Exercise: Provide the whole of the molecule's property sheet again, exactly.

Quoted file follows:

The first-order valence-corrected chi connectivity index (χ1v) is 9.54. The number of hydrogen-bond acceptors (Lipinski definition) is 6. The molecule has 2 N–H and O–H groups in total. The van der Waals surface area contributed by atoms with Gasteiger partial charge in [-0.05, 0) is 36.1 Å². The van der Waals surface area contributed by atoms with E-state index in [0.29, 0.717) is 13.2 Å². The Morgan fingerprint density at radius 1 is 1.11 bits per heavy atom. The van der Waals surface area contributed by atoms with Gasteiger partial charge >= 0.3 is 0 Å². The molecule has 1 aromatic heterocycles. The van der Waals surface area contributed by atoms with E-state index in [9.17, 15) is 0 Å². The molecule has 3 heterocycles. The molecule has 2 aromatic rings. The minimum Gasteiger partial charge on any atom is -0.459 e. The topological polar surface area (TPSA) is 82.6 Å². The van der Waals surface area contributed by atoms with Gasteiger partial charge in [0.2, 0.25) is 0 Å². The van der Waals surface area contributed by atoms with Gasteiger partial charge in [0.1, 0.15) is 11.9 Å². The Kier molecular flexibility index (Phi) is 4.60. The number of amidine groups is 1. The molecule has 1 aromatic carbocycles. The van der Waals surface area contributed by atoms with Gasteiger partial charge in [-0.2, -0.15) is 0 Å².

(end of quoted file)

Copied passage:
The first-order valence-corrected chi connectivity index (χ1v) is 9.54. The number of hydrogen-bond acceptors (Lipinski definition) is 6. The molecule has 2 N–H and O–H groups in total. The van der Waals surface area contributed by atoms with Gasteiger partial charge in [-0.05, 0) is 36.1 Å². The van der Waals surface area contributed by atoms with E-state index in [0.29, 0.717) is 13.2 Å². The Morgan fingerprint density at radius 1 is 1.11 bits per heavy atom. The van der Waals surface area contributed by atoms with Gasteiger partial charge >= 0.3 is 0 Å². The molecule has 1 aromatic heterocycles. The van der Waals surface area contributed by atoms with E-state index in [9.17, 15) is 0 Å². The molecule has 3 heterocycles. The molecule has 2 aromatic rings. The minimum Gasteiger partial charge on any atom is -0.459 e. The topological polar surface area (TPSA) is 82.6 Å². The van der Waals surface area contributed by atoms with Gasteiger partial charge in [0.2, 0.25) is 0 Å². The van der Waals surface area contributed by atoms with Gasteiger partial charge in [0.1, 0.15) is 11.9 Å². The Kier molecular flexibility index (Phi) is 4.60. The number of amidine groups is 1. The molecule has 1 aromatic carbocycles. The van der Waals surface area contributed by atoms with Gasteiger partial charge in [-0.2, -0.15) is 0 Å².